TPH Gene Polymorphisms Are Associated With Disease Perception and Quality of Life in Women With Irritable Bowel Syndrome
- Sang-Eun Jun; Ruth Kohen; Kevin C. Cain; Monica E. Jarrett; Margaret M. Heitkemper
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- The aims of this exploratory study were to examine whether tryptophan hydroxylase (TPH) gene polymorphisms are associated with psychosocial factors in women with irritable bowel syndrome (IBS). TPH is the rate-limiting enzyme in the biosynthesis of serotonin and has two isoforms, TPH1 and TPH2. Four single nucleotide polymorphisms (SNPs) in the TPH1 gene and one SNP in the TPH2 gene were selected based on previous studies investigating associations between these SNPs and psychiatric or behavioral disorders. One hundred ninety-nine Caucasian women with IBS were included. Results of univariate analysis showed no association between TPH1and TPH2 gene SNPs and current level of psychological distress or psychiatric illness. However, TPH1 gene SNPs were associated with IBS-related cognitions (rs4537731 and rs21105) and quality of life (rs684302 and rs1800532), in particular the mental health and energy subscales. These associations were independent of the subjects’ levels of gastrointestinal symptoms. These results suggest that patients’ perception of their illness, and of the impact it has on their lives, may be subject to genetic influences, in this case sequence variants in TPH1. However, caution should be used in interpreting these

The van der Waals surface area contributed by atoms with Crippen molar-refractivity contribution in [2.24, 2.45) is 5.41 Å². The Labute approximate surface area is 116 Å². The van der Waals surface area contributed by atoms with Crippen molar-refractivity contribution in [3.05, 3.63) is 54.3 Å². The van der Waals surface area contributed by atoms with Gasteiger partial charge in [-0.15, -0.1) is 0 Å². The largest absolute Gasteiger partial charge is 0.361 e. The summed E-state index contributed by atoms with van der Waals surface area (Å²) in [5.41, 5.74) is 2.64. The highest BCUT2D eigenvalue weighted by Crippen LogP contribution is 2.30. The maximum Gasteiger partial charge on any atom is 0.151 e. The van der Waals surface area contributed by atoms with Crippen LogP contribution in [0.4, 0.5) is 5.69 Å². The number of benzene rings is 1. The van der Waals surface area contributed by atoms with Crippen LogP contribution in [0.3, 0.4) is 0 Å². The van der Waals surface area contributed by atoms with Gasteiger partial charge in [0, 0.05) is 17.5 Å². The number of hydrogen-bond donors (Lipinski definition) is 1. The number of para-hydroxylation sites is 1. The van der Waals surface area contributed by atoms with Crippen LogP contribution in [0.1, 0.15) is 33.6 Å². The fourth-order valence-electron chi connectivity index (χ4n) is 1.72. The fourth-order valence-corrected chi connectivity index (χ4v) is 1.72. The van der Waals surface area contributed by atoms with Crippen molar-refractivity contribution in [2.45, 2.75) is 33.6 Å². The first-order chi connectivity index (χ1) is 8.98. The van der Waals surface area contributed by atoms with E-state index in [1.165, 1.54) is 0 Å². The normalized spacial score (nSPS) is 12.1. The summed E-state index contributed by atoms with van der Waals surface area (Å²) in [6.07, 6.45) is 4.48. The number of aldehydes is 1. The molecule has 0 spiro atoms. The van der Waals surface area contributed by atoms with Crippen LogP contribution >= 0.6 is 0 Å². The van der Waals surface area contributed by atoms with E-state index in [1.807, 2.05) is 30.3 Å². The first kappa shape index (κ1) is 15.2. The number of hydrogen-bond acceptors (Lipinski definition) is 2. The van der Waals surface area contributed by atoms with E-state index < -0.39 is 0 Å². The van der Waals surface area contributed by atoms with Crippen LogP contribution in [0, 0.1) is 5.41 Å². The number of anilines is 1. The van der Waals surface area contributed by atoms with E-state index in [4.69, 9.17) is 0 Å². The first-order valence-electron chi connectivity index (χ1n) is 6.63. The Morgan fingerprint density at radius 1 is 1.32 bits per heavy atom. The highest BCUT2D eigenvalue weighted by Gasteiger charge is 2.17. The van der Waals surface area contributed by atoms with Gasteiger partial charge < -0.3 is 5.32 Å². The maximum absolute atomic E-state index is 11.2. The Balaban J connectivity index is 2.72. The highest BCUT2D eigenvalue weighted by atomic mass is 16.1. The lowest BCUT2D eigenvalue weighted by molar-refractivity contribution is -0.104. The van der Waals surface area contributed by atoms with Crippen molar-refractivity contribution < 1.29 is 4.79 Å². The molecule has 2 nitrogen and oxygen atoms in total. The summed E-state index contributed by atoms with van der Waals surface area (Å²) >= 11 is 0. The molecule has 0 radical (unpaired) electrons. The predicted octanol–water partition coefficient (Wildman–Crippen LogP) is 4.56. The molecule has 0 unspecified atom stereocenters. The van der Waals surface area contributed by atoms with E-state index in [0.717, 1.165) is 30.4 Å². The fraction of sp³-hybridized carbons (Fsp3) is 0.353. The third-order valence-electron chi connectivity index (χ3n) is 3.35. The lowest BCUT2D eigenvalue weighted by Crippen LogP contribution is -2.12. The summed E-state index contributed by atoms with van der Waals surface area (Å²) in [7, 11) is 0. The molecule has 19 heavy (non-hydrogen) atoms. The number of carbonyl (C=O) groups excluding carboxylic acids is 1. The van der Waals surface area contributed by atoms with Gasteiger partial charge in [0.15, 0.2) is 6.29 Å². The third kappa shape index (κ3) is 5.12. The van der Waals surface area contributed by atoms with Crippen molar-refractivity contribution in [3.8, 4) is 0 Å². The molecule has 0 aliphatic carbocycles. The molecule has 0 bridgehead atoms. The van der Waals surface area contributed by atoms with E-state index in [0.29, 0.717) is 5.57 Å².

results given the large number of hypothesis tests performed in this exploratory hypothesis-generating study, and the results should be considered tentative until confirmed in an independent sample.
irritable bowel syndrome, tryptophan hydroxylase, polymorphism, disease perception, quality of life
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